When a child learns how to read early, the ability is incorporated into the brain's developed language center. When reading is learned after age 5, it ends up being stored into a different part of the brain, causing learning to read difficulties because then the "reading" part of the brain and the "language" part of the brain are in separate sections. This makes the brain work harder in order translate to from and from the reading to language centers it has created.

Why not then teach reading before age 4?

There are many who object to early reading instruction. They feel that because if its done a structured format as in the school setting: such as make a child sit still for 30 min a day to "learn to read" will get the teacher and the student nowhere.
Our previous article did emphasize that children should learn before age 5. Obviously, we're not advocating teaching reading as done in a structure setting. Certainly a young child would not gain anything from being taught in a manner inconsistent with the age.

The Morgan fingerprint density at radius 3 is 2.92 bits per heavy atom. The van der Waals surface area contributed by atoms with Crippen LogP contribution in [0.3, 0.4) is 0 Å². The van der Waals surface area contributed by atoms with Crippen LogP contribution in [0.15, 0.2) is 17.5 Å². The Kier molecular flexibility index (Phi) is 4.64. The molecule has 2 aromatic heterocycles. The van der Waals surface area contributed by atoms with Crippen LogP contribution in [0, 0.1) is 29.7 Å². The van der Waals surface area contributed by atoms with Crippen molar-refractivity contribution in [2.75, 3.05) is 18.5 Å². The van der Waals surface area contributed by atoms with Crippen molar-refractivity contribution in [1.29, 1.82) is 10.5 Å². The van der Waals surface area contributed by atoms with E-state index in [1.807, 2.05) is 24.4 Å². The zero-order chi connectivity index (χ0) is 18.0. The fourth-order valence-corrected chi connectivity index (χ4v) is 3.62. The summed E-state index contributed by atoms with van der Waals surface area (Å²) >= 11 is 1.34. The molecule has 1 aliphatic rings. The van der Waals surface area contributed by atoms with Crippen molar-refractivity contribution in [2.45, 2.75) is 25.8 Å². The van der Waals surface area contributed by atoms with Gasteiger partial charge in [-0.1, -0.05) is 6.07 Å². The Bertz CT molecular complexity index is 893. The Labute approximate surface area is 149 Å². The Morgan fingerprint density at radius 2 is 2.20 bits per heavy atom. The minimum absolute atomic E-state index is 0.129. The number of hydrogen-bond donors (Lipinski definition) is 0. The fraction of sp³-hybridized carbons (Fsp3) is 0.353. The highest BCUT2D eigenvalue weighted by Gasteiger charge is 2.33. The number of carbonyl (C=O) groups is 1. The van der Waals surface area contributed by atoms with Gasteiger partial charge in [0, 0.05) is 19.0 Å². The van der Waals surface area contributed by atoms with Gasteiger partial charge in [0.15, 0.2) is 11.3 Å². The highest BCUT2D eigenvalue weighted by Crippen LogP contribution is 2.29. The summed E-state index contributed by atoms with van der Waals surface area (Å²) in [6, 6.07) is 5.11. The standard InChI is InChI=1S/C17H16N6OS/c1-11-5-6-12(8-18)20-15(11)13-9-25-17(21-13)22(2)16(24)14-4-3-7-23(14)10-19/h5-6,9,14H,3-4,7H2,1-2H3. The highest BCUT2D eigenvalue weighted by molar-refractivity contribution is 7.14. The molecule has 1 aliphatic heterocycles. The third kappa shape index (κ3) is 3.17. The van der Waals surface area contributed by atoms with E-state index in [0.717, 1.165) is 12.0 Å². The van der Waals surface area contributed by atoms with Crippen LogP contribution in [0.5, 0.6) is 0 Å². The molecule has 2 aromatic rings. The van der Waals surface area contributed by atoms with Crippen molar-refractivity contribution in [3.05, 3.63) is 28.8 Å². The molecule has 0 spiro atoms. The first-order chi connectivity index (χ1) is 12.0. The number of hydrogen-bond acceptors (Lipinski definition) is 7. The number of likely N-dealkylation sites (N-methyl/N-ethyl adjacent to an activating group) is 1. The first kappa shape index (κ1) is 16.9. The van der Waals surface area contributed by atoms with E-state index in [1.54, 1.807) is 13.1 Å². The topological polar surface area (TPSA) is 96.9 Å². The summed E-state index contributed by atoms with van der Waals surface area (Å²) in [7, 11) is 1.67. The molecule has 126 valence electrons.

Think of fun ways young children learn. Think about how they learn their native language. Babies do not learn language so formally do they? Rather we expose them to language from birth -- they hear it, they babble and we cheer any sounds they make that we recognize. When we cheer and repeat the sound they make, they try again. It typically takes 12 to 18 months for infants to produce recognizable speech. AND they do understand spoken language much earlier than they can perform it through their own ability to speak it.